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One area on which the Hardwood Federation is keenly focused is a potential increase in taxes S Corporations and other pass-through entities currently pay. Beginning in 2018, after the enactment of the Tax Cuts and Jobs Act (TCJA), a new tax deduction for owners of pass-through businesses took effect. Pass-through owners who qualify can deduct up to 20 percent of their net business income from their income taxes, reducing their effective income tax rate by 20 percent. This deduction currently is slated to run through 2025 unless extended by Congress.

Given that pass-through businesses employ a majority of private-sector workers (58 percent), pay a significant share of all business taxes (51 percent), and that large S Corporations (more than 100 employees) pay 20 percent of all business taxes, it seems reasonable to conclude that Congress will turn to pass-throughs at some point as they sharpen the pencil on raising revenue.

Another proposal that has received serious consideration in previous Congresses is eliminating the preferential tax treatment on standing timber. Currently, standing timber is assessed at the capital gains rate, recognizing the long-term investment and risk that landowners incur to produce trees that can take 50 to 80 years to mature. So-called “pay fors” have surfaced in Congress in recent years that would eliminate capital gains preferential tax treatment for revenue derived from harvesting timber and instead assess gains as ordinary income at the top tax rate.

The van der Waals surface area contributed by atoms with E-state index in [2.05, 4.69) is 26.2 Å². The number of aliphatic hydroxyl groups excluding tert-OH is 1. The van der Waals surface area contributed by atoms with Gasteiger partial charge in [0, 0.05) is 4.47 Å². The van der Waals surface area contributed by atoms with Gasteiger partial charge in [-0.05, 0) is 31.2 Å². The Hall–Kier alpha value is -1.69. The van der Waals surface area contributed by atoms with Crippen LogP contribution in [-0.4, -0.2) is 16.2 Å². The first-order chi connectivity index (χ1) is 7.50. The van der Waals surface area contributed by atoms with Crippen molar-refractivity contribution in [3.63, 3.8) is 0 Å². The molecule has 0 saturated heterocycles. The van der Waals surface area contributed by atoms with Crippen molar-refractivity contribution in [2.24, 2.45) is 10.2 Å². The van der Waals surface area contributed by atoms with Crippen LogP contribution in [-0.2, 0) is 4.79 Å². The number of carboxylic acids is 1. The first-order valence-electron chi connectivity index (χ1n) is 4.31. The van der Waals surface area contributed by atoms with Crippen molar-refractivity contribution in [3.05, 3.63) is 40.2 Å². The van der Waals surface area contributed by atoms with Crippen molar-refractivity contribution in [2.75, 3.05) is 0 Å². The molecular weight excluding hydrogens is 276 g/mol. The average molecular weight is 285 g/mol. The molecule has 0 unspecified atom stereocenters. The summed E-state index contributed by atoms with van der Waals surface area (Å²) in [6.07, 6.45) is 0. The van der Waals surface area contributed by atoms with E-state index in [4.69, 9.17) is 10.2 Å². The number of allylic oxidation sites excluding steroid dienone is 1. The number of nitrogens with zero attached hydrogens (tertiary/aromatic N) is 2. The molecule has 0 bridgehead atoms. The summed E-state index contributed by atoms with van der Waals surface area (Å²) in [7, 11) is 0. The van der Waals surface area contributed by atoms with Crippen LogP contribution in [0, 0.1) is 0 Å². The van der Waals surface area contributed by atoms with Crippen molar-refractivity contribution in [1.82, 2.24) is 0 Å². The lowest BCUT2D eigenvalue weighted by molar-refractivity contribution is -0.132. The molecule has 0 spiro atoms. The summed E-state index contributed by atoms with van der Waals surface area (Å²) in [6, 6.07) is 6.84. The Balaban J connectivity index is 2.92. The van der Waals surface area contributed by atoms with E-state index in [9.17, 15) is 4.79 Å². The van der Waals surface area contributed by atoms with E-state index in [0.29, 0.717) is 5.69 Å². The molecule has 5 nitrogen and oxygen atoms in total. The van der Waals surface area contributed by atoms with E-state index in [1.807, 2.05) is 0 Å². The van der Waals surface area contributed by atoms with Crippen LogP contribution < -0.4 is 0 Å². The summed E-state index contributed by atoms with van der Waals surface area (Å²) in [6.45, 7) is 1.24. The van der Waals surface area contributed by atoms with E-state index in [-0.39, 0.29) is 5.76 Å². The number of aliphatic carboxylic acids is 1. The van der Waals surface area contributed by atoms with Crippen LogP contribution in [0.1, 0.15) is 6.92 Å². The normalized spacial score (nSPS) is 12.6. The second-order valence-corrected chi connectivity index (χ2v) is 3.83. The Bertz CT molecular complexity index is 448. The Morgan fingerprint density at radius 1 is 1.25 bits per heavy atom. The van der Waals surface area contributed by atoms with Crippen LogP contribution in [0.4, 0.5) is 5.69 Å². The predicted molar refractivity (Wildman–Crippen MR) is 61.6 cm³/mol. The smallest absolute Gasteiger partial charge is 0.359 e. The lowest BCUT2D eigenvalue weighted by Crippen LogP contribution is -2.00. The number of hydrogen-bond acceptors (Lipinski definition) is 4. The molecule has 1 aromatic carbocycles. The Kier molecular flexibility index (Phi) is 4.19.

More than doubling the tax rate on timber proceeds would be devastating for forest landowners across the spectrum – from small private landowners trying to put a kid through college with a timber sale or thinning project to large industrial forest landowners. The downstream effects on companies in the hardwood manufacturing sector that rely on forest fiber for product and energy are consequential. Although the timber tax pay has not been discussed for a few years, we have found that these tax proposals have a way of continuing to come back.

These proposals and others impacting our sector may surface in the coming weeks. The Hardwood Federation team is fanning out virtually to offices on both sides of the Capitol to gather intelligence and discuss the impact that increased taxes will have on jobs in rural areas. A study recently conducted for the National Association of Manufacturers concluded that one million jobs would be lost in the manufacturing sector alone, following the first two years after enacting the revenue raisers being discussed. As always, we will keep you apprised of what we hear and may be calling upon you to help engage Congress as opportunities materialize.

Dana Lee Cole is executive director at the Hardwood Federation, a Washington, D.C.-based hardwood industry trade association that represents thousands of hardwood businesses in every state in the United States and acts as the industry’s advocacy voice on Capitol Hill. She can be reached at dana.cole@hardwoodfederation.com